Cat beckoned, and he lowered his head. Their faces brushed, and he wished he could turn and capture her lips with his. It was torture to hold back, especially when Cat pressed into him, seeming to enjoy the contact.
“I can steal magic,” she told him in a conspiratorial whisper. “If you had any, I’d steal yours.”
Griffin kept a steady expression, even though her words shocked him. He’d never heard of that. He’d known Cat was valuable, powerful, but good Gods, was there nothing she couldn’t do?
Without his immunity to harmful magic, he could never hold on to a Magoi like Cat—magic rope or not. Although the rope certainly helped.
Helped keep her, he thought grimly. It didn’t help their relationship.
Her sudden smile nearly winded him.
“I can give it away, too.” Cat laid her hands on his chest and then shuddered. She frowned, seeming baffled.
“You don’t want any?” She pushed on his chest again before dropping her hands. “There’s something very strange about you.”
The realization appeared to delight her. Laughter bubbled up straight from her belly. Griffin felt his own mouth twitch.
Her amusement cut off abruptly, and she scooted out of his arms, reaching for Kato. Kato’s eyes glazed over the instant she touched him. He grinned like a fool.
“Everything’s pink!” Kato turned, lost his balance, and knocked over an entire table of leather goods.
“For the Gods’ sakes!” Griffin muttered. Now there were two of them.
The irate vendor started grumbling curses, so Griffin handed over some money. Nothing was broken, and the silver coin would more than pay for the mess.
He turned to someone who still had his wits intact. “Flynn! Take care of him. Take him back to the inn. Make sure he doesn’t do anything stupid or kill anyone by accident.”
“Oh, no!” Cat sang out in a loud voice. “We mustn’t kill by accident. Only on purpose.”
“My sentiment exactly.” Griffin gripped her hand and led her away from the growing crowd of staring people.
Cat giggled. Carver kept pace behind them.
“Where are we going?” Cat asked, starting to dance in circles around him. Griffin turned as well to keep the rope from tangling—not that he’d mind if it drew her right up against him.
Her hands suddenly flew up, and she started almost frantically taking apart her braid.
“We have one more thing to buy,” Griffin answered, wondering if he should help her with whatever she was doing.
“I knew it!” She seemed to forget about her now-disheveled hair and clapped, beaming. “What?”
“A drying cloth.”
Her face fell. Griffin knew a drying cloth wasn’t very exciting, but she needed one, so there was that.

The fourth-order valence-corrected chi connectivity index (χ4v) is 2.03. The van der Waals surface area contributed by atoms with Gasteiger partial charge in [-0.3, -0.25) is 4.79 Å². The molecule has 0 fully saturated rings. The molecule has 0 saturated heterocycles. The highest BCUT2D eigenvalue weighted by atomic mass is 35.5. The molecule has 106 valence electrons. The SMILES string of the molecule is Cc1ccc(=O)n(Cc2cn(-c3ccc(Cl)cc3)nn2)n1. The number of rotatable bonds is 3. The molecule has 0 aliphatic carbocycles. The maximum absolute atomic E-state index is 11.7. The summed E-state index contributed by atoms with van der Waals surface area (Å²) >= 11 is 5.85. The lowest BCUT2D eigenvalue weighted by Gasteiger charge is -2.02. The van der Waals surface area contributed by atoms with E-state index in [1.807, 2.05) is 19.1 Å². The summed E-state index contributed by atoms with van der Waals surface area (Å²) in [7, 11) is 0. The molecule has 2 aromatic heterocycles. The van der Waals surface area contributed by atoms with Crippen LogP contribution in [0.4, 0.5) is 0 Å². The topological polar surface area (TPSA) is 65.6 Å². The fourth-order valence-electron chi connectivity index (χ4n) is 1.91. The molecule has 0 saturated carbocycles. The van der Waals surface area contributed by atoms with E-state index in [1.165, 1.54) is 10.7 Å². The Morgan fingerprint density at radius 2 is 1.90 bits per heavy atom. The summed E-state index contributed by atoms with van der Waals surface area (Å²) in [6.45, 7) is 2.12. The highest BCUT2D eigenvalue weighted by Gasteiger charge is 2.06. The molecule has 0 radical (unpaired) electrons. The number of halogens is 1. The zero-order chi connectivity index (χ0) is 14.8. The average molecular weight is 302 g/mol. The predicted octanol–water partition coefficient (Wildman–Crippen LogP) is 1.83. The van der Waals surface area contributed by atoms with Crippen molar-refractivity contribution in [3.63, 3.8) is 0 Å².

Cat’s head swiveled around, and she walked off to the right, taking Griffin with her.
Her expression brightened once more. “A sword! I want a sword. Can I have a sword?”
The way her eyes glittered when she looked up at him punched a hole of happiness straight through his ribs. Right then, he knew he could deny her nothing—except the freedom she wanted most.
“You can’t even lift a sword.” He followed her toward the table of blades anyway. Maybe the vendor had something small.
“I can. Watch me.” She reached for a huge monstrosity of a weapon. It looked big, even to Griffin’s eyes.
“That’s odd. Someone must have glued it.” She bent over the sword for a closer look and ended up hitting her face on it.
Griffin’s heart spasmed. Was she hurt?
“Ow!” Cat popped up, rubbing her nose and nearly falling over backward. His hand shot out to steady her, but this time, she didn’t need him.
She frowned ferociously at the blood on her fingers, but Griffin breathed a sigh of relief. The cut was a small thing.
Cat eventually shrugged and then wiped the red smudge from her hand, laughing again. The euphoria must still have been strong in her system.
Brushing flyaway hair out of her face, Griffin leaned in for a closer look. The nick had already stopped bleeding.
In a move that startled him, Cat’s hands shot up and gripped his face back. Griffin’s heart stopped dead in his chest. She held on, her grasp tight at first. Then it loosened, and she trailed her fingertips down his cheeks.
Heat rushed through him. He wished he’d shaved for her. He didn’t dare breathe.
“Hmmm.” Her eyelids seemed to grow heavy, her lashing dipping to shade her beautiful eyes. “Scratchy.”